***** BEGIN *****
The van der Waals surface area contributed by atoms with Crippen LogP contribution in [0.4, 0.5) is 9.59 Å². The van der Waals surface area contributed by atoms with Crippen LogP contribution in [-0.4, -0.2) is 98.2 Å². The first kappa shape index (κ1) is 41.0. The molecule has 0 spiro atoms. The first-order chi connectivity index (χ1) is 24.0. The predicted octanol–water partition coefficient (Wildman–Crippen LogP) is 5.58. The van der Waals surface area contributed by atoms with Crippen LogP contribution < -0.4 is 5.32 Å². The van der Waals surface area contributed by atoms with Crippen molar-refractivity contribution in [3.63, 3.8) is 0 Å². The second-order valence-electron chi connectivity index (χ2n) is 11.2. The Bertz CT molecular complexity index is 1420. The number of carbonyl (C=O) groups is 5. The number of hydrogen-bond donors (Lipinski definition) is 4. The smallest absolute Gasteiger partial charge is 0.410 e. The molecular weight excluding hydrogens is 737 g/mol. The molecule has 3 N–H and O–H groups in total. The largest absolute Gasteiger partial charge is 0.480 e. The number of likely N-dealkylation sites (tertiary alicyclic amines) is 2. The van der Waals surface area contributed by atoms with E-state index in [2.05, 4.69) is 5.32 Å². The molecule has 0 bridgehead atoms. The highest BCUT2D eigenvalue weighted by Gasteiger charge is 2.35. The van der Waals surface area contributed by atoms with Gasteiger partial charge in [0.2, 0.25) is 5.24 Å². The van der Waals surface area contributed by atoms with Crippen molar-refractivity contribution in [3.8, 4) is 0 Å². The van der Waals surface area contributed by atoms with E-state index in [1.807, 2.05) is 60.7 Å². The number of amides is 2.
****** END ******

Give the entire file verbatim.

The van der Waals surface area contributed by atoms with Crippen LogP contribution in [0.4, 0.5) is 9.59 Å². The van der Waals surface area contributed by atoms with Crippen LogP contribution in [-0.4, -0.2) is 98.2 Å². The first kappa shape index (κ1) is 41.0. The molecule has 0 spiro atoms. The first-order chi connectivity index (χ1) is 24.0. The predicted octanol–water partition coefficient (Wildman–Crippen LogP) is 5.58. The van der Waals surface area contributed by atoms with Crippen LogP contribution < -0.4 is 5.32 Å². The van der Waals surface area contributed by atoms with Crippen molar-refractivity contribution in [3.63, 3.8) is 0 Å². The second-order valence-electron chi connectivity index (χ2n) is 11.2. The Bertz CT molecular complexity index is 1420. The number of carbonyl (C=O) groups is 5. The number of hydrogen-bond donors (Lipinski definition) is 4. The smallest absolute Gasteiger partial charge is 0.410 e. The molecular weight excluding hydrogens is 737 g/mol. The molecule has 3 N–H and O–H groups in total. The largest absolute Gasteiger partial charge is 0.480 e. The number of likely N-dealkylation sites (tertiary alicyclic amines) is 2. The van der Waals surface area contributed by atoms with E-state index in [2.05, 4.69) is 5.32 Å². The molecule has 0 bridgehead atoms. The highest BCUT2D eigenvalue weighted by Gasteiger charge is 2.35. The van der Waals surface area contributed by atoms with Gasteiger partial charge in [0.2, 0.25) is 5.24 Å². The van der Waals surface area contributed by atoms with Crippen molar-refractivity contribution in [3.8, 4) is 0 Å². The van der Waals surface area contributed by atoms with E-state index in [1.807, 2.05) is 60.7 Å². The number of amides is 2.